1. The one push-up or one page read isn't the real goal at this stage; the real goal is establishing the habit.

  2. The one push-up or one page read is a minimum, not a maximum.

Because habits are formed through regular repetition, performing the action every day is critical to establishing the habit. Making the goal so easy to reach removes the stress and dread that keeps many people from starting. If the goal was to do 50 push-ups, it would be easy to decide against putting out the effort and enduring the discomfort. Since the goal is only one push-up, there's no mental barrier holding you back. The success of meeting the goal (even as small as it is) provides positive reinforcement and helps keep you going.

Also, this super-simple goal is a minimum, not a maximum. There's no requirement to stop at one push-up or reading one page of a book. Once you start the action, you can exceed the goal if you want. However, by giving yourself permission to stop at the minimum goal, it's very easy to perform the action to help establish the habit.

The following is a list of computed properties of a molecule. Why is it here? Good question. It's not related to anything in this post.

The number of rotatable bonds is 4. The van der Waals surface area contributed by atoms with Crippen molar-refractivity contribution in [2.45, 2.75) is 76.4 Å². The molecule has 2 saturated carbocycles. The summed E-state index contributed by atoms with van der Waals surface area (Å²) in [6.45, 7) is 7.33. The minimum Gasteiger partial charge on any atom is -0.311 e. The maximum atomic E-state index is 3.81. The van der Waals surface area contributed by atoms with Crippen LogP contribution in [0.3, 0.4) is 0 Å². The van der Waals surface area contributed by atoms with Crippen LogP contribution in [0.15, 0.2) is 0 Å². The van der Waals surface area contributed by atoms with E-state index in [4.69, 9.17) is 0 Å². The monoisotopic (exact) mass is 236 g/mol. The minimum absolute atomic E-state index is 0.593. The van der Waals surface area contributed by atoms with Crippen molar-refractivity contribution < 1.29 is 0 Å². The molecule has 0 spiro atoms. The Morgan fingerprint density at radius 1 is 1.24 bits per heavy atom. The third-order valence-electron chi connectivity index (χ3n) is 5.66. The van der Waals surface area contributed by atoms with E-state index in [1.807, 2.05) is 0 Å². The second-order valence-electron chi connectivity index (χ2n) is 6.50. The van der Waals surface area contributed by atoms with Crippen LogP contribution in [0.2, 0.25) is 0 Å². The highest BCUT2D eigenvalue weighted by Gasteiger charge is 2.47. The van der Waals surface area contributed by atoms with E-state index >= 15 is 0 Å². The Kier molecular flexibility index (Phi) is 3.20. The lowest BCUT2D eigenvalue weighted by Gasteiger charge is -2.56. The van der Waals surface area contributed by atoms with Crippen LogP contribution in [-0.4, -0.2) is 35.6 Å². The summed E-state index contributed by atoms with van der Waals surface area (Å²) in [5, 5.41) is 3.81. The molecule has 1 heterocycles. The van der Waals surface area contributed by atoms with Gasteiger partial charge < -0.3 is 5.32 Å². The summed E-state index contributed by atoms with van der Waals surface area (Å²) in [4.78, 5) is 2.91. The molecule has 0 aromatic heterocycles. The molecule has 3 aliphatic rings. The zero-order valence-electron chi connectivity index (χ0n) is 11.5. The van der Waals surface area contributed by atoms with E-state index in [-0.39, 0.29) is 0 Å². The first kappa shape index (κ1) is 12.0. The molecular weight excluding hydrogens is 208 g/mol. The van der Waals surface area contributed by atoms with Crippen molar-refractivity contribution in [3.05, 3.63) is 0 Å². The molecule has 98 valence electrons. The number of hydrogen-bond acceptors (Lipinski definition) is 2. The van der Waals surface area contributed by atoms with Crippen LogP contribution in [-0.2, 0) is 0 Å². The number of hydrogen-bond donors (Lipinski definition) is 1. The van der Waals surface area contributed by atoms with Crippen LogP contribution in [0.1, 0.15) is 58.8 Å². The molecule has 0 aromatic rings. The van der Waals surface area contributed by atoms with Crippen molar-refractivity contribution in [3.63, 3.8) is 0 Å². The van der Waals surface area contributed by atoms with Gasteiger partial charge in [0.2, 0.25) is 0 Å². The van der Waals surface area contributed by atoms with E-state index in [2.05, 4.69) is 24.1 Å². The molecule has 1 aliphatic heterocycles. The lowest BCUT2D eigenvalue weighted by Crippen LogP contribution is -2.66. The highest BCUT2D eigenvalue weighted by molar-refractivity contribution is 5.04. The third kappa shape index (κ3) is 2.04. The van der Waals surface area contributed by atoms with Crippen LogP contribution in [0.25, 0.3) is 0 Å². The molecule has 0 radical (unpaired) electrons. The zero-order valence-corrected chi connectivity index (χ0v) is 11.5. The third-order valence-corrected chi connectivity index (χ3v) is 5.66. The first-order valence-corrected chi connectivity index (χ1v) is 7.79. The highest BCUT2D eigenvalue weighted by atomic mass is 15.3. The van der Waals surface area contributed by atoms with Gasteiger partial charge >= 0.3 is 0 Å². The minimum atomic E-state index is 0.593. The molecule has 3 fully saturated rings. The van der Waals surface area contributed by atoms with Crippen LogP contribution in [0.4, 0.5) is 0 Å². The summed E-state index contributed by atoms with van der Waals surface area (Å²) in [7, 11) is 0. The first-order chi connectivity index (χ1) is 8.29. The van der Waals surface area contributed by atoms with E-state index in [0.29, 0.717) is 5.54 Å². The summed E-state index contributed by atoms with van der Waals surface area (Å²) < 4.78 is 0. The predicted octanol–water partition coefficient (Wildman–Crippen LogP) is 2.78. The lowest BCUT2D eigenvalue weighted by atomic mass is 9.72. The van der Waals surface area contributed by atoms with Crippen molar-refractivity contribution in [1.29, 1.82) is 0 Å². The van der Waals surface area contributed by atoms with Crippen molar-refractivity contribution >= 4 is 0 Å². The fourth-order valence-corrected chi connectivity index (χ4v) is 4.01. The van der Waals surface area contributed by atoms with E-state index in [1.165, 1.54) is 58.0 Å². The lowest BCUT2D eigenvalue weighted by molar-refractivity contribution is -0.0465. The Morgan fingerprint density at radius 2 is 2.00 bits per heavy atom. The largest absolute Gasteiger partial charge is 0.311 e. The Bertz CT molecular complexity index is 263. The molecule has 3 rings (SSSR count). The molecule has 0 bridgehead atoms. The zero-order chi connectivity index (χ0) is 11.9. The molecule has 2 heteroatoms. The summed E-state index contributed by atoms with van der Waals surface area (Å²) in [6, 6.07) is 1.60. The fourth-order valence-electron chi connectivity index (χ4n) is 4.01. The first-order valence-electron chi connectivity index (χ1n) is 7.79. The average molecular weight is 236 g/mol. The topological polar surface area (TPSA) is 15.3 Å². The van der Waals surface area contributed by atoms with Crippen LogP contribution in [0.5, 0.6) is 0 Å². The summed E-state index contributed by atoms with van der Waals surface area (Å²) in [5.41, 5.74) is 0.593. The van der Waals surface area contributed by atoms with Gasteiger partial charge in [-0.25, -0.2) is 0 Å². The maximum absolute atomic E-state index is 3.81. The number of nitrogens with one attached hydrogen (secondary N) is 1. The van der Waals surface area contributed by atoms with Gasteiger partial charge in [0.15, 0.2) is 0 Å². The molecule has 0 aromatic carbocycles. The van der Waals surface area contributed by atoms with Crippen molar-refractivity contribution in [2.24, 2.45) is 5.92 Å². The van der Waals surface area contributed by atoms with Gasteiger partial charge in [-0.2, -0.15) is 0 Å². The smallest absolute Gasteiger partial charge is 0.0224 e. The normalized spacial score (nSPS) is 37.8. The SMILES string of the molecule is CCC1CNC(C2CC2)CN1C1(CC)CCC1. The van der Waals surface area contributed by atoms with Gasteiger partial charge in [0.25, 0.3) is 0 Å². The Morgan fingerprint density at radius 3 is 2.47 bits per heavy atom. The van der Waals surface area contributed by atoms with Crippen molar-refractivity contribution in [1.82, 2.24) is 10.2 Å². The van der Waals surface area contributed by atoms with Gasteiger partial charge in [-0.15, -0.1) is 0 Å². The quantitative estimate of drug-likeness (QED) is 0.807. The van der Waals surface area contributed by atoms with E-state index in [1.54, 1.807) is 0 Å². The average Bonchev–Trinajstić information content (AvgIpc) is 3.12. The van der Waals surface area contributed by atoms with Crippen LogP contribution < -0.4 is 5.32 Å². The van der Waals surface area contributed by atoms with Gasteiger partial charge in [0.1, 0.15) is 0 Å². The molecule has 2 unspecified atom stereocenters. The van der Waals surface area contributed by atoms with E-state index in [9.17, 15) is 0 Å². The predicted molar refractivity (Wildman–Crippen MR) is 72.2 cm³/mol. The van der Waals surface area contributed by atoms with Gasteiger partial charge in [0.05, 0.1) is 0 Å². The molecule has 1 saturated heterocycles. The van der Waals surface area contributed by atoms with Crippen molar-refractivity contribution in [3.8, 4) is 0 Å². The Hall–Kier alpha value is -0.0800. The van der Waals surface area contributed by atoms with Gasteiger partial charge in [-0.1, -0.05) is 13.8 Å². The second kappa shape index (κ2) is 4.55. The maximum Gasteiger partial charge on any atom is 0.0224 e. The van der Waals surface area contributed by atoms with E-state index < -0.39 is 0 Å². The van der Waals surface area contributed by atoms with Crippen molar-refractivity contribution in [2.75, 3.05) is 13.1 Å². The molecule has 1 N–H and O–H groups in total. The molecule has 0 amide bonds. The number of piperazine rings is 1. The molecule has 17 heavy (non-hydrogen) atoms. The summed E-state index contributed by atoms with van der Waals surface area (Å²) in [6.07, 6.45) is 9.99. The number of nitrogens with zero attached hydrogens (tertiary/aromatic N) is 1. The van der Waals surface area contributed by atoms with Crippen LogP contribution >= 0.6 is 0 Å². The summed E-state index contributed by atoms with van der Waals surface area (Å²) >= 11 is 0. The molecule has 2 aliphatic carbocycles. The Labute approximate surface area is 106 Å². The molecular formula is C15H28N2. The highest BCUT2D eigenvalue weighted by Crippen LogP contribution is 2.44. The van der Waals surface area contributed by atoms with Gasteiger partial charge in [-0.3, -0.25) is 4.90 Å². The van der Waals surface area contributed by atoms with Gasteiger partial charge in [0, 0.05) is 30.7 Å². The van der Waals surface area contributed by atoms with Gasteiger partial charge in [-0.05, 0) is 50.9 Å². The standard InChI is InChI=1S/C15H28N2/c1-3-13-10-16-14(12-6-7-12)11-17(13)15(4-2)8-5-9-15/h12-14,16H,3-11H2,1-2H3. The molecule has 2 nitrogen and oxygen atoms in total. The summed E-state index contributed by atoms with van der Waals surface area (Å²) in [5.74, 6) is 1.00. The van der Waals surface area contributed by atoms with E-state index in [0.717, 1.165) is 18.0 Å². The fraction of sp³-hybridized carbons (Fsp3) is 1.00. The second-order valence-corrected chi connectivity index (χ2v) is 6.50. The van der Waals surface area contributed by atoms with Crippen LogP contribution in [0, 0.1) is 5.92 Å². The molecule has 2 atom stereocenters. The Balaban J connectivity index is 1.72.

For a real-world example, I decided to start a mini habit of one push-up per day about four weeks ago. Since that time, I've exceeded the goal every day. Once I'm in the push-up position, it seems silly to stop at one. In the last two weeks, I haven't done fewer than 15 push-ups, usually while waiting for the water for my morning tea to boil. Sometimes I've repeated this later in the day, although that's not part of my original goal.

Record Your Accomplishments

Keep a log that shows your goal and your actual activity. Writing it down gives you physical proof of what you've accomplished. This further reinforces establishing your habit. I recommend logging the date, the goal, the actual activity, and how many days in a row you've met your goal. It would look something like the table below.

I find the “Consecutive Days” column to be a strong motivator to keep going. If I've met a goal 30 days in a row, I'll make a supreme effort to stretch that to 31 days, 32 days, 33 days, etc. It would take extreme circumstances for me to start over at 1; I want to keep the momentum going!

Mini Habit Log

Consecutive Days
1 push-up
15 push-ups
1 push-up
20 push-ups
1 push-up
15 push-ups
1 push-up
25 push-ups
1 push-up
20 push-ups

When Is It A Habit?

How long do you need to continue this mini habit before it's really a habit? That depends on you and the activity. Some studies say that it takes 30 days to establish a habit. Others say 45, 60 or some other number. There's a problem with all of these numbers - you and your situation are unique. A new activity won't be a habit simply because X number of days have elapsed.